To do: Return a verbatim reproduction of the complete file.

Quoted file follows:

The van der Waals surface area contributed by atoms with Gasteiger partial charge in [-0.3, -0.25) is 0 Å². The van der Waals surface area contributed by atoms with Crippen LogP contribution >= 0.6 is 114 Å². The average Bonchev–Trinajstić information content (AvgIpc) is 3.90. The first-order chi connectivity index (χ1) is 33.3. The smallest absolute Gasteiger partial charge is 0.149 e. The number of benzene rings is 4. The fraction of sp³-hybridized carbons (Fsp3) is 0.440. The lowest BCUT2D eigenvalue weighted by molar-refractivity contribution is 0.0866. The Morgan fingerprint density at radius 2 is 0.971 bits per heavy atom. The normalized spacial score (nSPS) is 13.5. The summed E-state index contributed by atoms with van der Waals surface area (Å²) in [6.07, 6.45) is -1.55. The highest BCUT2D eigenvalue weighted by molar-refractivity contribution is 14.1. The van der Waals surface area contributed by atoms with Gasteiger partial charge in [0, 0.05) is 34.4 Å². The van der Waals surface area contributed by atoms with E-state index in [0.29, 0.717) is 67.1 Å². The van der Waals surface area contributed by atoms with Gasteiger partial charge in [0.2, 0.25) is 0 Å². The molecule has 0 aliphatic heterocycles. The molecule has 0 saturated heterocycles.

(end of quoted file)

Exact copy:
The van der Waals surface area contributed by atoms with Gasteiger partial charge in [-0.3, -0.25) is 0 Å². The van der Waals surface area contributed by atoms with Crippen LogP contribution >= 0.6 is 114 Å². The average Bonchev–Trinajstić information content (AvgIpc) is 3.90. The first-order chi connectivity index (χ1) is 33.3. The smallest absolute Gasteiger partial charge is 0.149 e. The number of benzene rings is 4. The fraction of sp³-hybridized carbons (Fsp3) is 0.440. The lowest BCUT2D eigenvalue weighted by molar-refractivity contribution is 0.0866. The Morgan fingerprint density at radius 2 is 0.971 bits per heavy atom. The normalized spacial score (nSPS) is 13.5. The summed E-state index contributed by atoms with van der Waals surface area (Å²) in [6.07, 6.45) is -1.55. The highest BCUT2D eigenvalue weighted by molar-refractivity contribution is 14.1. The van der Waals surface area contributed by atoms with Gasteiger partial charge in [0, 0.05) is 34.4 Å². The van der Waals surface area contributed by atoms with E-state index in [0.29, 0.717) is 67.1 Å². The van der Waals surface area contributed by atoms with Gasteiger partial charge in [0.2, 0.25) is 0 Å². The molecule has 0 aliphatic heterocycles. The molecule has 0 saturated heterocycles.